On Monday 20th February, Socialist Party members from across Leeds and Bradford came together for a succeful annual general meeting.
A Leeds Socialist Party member
Our guest speaker for the evening was Sean Figg, who had recently attended a meeting in Belgium of the worldwide socialist organisation that the Socialist Party is part of, the Committee for a Workers’ International. Sean reported that the discussions there had been very frutiful with comrades in a whole range of countries playing an important role on the struggles of workers and young people.
Not least ourselves with important position we hold in the civil service union, PCS, that was crucial in mobilising other unions to come out in defence of public sector pensions on November 30th, but also in blocking the attempt to sell out the dispute by those on the right wing of the trade union movement.
The ongoing crisis in the eurozone was a dominant feature of the discussion, with the huge resistance to the austerity measures being shown in Greece, with another 48-hour general strike last weekend shaking the government. Both of the two main parties have now lost 30 MPs from their ranks, and the right wing LAOS have left the government unable to defend the demands the troika (European Union, European Central Bank & International Monetary Fund) are making on the country (although two of their ex-ministers voted with the government at the crucial vote).
In the discussion comrades concluded it was inevitable that Greece, and possibly other countries could be forced out of the eurozone. But the question comrades raised in the discussion was what could happen after that. In the opinion polls in Greece, the parties of the left (KE – Communist Party and Syriza – Coalition of the Radical Left) are now polling over 30% together, which shows a huge potential for an alternative. However, both parties are quite sectarian towards one another, refusing to collaborate in the coming elections (where the largest party in the parliament gets an additional 40 seats), but also don’t raise a socialist programme necessary to transform Greek society and make a bold appeal to the working class throughout the rest of Europe and the world.
The ongoing movements in the Middle East were another key feature of the discussion. Sean explained how the key difference between the movements in Tunisia and Egypt on the one hand, and Libya and Syria on the other, was the role played the organised working class in the former that had moved into struggle, not just in the build up to the fall of Ben Ali and Mubarak, but also afterwards.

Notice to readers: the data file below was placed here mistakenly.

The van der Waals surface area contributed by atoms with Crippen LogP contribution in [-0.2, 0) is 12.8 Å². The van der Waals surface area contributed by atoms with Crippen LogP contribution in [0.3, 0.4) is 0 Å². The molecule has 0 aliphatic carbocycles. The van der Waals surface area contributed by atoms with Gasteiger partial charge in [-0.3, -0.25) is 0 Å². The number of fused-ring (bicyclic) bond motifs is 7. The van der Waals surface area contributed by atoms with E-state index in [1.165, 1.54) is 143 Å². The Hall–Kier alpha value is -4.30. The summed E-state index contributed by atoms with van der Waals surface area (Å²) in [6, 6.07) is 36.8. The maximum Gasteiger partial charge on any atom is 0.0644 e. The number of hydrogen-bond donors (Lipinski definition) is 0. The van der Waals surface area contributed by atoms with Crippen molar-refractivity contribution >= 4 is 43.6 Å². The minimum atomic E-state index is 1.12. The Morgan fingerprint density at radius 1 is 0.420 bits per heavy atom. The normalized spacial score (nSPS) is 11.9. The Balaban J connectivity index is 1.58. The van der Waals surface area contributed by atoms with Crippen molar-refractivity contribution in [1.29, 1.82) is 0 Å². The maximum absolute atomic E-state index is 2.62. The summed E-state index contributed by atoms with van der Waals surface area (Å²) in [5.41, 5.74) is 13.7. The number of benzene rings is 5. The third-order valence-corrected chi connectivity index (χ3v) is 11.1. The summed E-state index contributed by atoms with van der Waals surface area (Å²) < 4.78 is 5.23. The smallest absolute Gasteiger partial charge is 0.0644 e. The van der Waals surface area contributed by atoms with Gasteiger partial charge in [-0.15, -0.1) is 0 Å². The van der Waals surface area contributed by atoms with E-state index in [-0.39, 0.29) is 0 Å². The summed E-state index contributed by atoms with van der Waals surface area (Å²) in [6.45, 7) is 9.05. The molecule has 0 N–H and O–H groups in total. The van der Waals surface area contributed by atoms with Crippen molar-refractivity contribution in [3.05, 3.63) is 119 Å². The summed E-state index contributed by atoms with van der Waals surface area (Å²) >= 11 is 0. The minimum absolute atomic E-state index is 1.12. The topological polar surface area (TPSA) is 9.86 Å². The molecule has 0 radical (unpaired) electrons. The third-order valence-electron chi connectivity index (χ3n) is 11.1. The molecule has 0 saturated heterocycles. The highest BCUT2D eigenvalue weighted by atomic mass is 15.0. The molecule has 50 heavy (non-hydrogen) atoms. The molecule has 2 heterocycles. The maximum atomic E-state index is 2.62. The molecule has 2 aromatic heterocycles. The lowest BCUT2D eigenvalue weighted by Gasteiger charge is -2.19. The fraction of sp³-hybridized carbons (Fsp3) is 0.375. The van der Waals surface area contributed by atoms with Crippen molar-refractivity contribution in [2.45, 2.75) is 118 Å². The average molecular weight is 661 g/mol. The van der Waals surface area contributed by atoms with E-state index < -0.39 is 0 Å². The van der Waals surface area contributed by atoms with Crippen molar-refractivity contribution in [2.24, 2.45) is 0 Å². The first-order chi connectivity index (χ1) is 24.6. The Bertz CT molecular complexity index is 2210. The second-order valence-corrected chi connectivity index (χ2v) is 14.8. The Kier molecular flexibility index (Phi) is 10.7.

Although Islamist parties had triumphed in the recent elections, this does not mean a liquidation of the gains of the revolution and a drift toward right wing islam. Both Enhada and the Muslim Brotherhood look towards the ‘moderate Islamic’ regime in Turkey (with the latter even changing their name to that of the ruling Turkish party, the Justice and Development Party), and have a layer of support from their underground activities against the previous regimes, in particular their social welfare activities which made up for the absence of developed welfare states in both countries. Sean also pointed out that revolutions are not one event, but are processes stretching over a period of time and that we are unlikely to have seen the end of movements in both countries.
Sean finished by discussing the tremedous work of the CWI section in Kazakhstan, a former Soviet republic in central asia. CWI members in the country have played a tremendous role in the past few years building social movements as well as helping organise the new layers brought in from the countryside into trade unions. This laid the basis for the tremendous oil workers strike last year, which faced huge repression from the state including the massacre in Zhanozen just before Christmas. Sean mentioned that two of our comrades who are in the leadership, alongside other militants, of a new independent trade union, have received threats from the regime and urged comrades to support the Campaign Kazakhstan solidarity campaign.
After a break, Iain Dalton introduced a short discussion on building the Socialist Party in Leeds, presenting a short document on the priorities for the party in 2011 including strengthening our local party branches and our campaigning work amongst young people which allowed for our activities around the Jarrow March and Occupy Leeds towards the end of last year. The document was unanimously passed, as was a new Leeds Committee for the coming year.